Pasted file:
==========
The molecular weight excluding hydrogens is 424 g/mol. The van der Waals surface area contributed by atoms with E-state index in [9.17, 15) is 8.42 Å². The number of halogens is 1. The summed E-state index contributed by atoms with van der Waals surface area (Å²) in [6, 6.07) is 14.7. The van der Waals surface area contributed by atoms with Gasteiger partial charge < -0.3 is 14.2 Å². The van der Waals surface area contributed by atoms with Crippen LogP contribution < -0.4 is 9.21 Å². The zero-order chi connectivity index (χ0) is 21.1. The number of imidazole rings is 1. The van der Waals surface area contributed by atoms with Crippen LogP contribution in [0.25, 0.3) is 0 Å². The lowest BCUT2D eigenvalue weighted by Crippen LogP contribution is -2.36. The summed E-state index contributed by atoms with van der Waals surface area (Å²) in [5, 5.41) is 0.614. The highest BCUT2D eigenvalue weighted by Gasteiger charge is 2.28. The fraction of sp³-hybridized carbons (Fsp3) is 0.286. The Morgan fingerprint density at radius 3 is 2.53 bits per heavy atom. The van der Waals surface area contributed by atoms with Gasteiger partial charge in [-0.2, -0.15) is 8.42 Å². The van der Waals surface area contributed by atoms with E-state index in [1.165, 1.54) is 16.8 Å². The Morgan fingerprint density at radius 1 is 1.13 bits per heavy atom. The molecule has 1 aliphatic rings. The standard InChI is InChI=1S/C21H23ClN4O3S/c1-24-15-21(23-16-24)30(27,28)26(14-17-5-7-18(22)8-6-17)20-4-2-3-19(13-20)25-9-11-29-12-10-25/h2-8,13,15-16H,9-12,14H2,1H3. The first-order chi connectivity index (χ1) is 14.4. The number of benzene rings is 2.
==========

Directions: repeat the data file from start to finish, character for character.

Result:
The molecular weight excluding hydrogens is 424 g/mol. The van der Waals surface area contributed by atoms with E-state index in [9.17, 15) is 8.42 Å². The number of halogens is 1. The summed E-state index contributed by atoms with van der Waals surface area (Å²) in [6, 6.07) is 14.7. The van der Waals surface area contributed by atoms with Gasteiger partial charge < -0.3 is 14.2 Å². The van der Waals surface area contributed by atoms with Crippen LogP contribution < -0.4 is 9.21 Å². The zero-order chi connectivity index (χ0) is 21.1. The number of imidazole rings is 1. The van der Waals surface area contributed by atoms with Crippen LogP contribution in [0.25, 0.3) is 0 Å². The lowest BCUT2D eigenvalue weighted by Crippen LogP contribution is -2.36. The summed E-state index contributed by atoms with van der Waals surface area (Å²) in [5, 5.41) is 0.614. The highest BCUT2D eigenvalue weighted by Gasteiger charge is 2.28. The fraction of sp³-hybridized carbons (Fsp3) is 0.286. The Morgan fingerprint density at radius 3 is 2.53 bits per heavy atom. The van der Waals surface area contributed by atoms with Gasteiger partial charge in [-0.2, -0.15) is 8.42 Å². The van der Waals surface area contributed by atoms with E-state index in [1.165, 1.54) is 16.8 Å². The Morgan fingerprint density at radius 1 is 1.13 bits per heavy atom. The molecule has 1 aliphatic rings. The standard InChI is InChI=1S/C21H23ClN4O3S/c1-24-15-21(23-16-24)30(27,28)26(14-17-5-7-18(22)8-6-17)20-4-2-3-19(13-20)25-9-11-29-12-10-25/h2-8,13,15-16H,9-12,14H2,1H3. The first-order chi connectivity index (χ1) is 14.4. The number of benzene rings is 2.